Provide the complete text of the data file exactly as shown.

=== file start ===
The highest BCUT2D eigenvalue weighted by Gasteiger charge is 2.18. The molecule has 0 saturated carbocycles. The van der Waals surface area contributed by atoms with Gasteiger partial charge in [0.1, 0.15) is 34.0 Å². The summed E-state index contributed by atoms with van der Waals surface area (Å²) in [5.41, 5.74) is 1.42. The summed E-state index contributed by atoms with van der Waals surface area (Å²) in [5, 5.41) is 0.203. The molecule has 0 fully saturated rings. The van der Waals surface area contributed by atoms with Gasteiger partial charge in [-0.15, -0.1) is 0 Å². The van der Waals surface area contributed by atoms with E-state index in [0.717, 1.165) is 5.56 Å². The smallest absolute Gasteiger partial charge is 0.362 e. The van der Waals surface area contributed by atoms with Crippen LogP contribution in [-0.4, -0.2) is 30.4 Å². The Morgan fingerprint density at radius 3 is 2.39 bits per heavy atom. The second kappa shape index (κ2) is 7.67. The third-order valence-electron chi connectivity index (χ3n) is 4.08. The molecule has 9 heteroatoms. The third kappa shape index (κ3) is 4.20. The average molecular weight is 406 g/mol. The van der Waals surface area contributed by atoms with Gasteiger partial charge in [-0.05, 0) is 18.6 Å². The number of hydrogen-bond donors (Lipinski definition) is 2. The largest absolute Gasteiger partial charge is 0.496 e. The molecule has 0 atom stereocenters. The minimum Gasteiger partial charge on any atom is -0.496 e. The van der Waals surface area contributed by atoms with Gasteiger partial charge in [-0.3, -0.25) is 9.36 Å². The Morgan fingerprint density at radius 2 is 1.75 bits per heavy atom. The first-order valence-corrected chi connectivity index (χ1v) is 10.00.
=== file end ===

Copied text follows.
The highest BCUT2D eigenvalue weighted by Gasteiger charge is 2.18. The molecule has 0 saturated carbocycles. The van der Waals surface area contributed by atoms with Gasteiger partial charge in [0.1, 0.15) is 34.0 Å². The summed E-state index contributed by atoms with van der Waals surface area (Å²) in [5.41, 5.74) is 1.42. The summed E-state index contributed by atoms with van der Waals surface area (Å²) in [5, 5.41) is 0.203. The molecule has 0 fully saturated rings. The van der Waals surface area contributed by atoms with Gasteiger partial charge in [-0.15, -0.1) is 0 Å². The van der Waals surface area contributed by atoms with E-state index in [0.717, 1.165) is 5.56 Å². The smallest absolute Gasteiger partial charge is 0.362 e. The van der Waals surface area contributed by atoms with Crippen LogP contribution in [-0.4, -0.2) is 30.4 Å². The Morgan fingerprint density at radius 3 is 2.39 bits per heavy atom. The second kappa shape index (κ2) is 7.67. The third-order valence-electron chi connectivity index (χ3n) is 4.08. The molecule has 9 heteroatoms. The third kappa shape index (κ3) is 4.20. The average molecular weight is 406 g/mol. The van der Waals surface area contributed by atoms with Gasteiger partial charge in [-0.05, 0) is 18.6 Å². The number of hydrogen-bond donors (Lipinski definition) is 2. The largest absolute Gasteiger partial charge is 0.496 e. The molecule has 0 atom stereocenters. The minimum Gasteiger partial charge on any atom is -0.496 e. The van der Waals surface area contributed by atoms with Gasteiger partial charge in [-0.3, -0.25) is 9.36 Å². The Morgan fingerprint density at radius 2 is 1.75 bits per heavy atom. The first-order valence-corrected chi connectivity index (χ1v) is 10.00.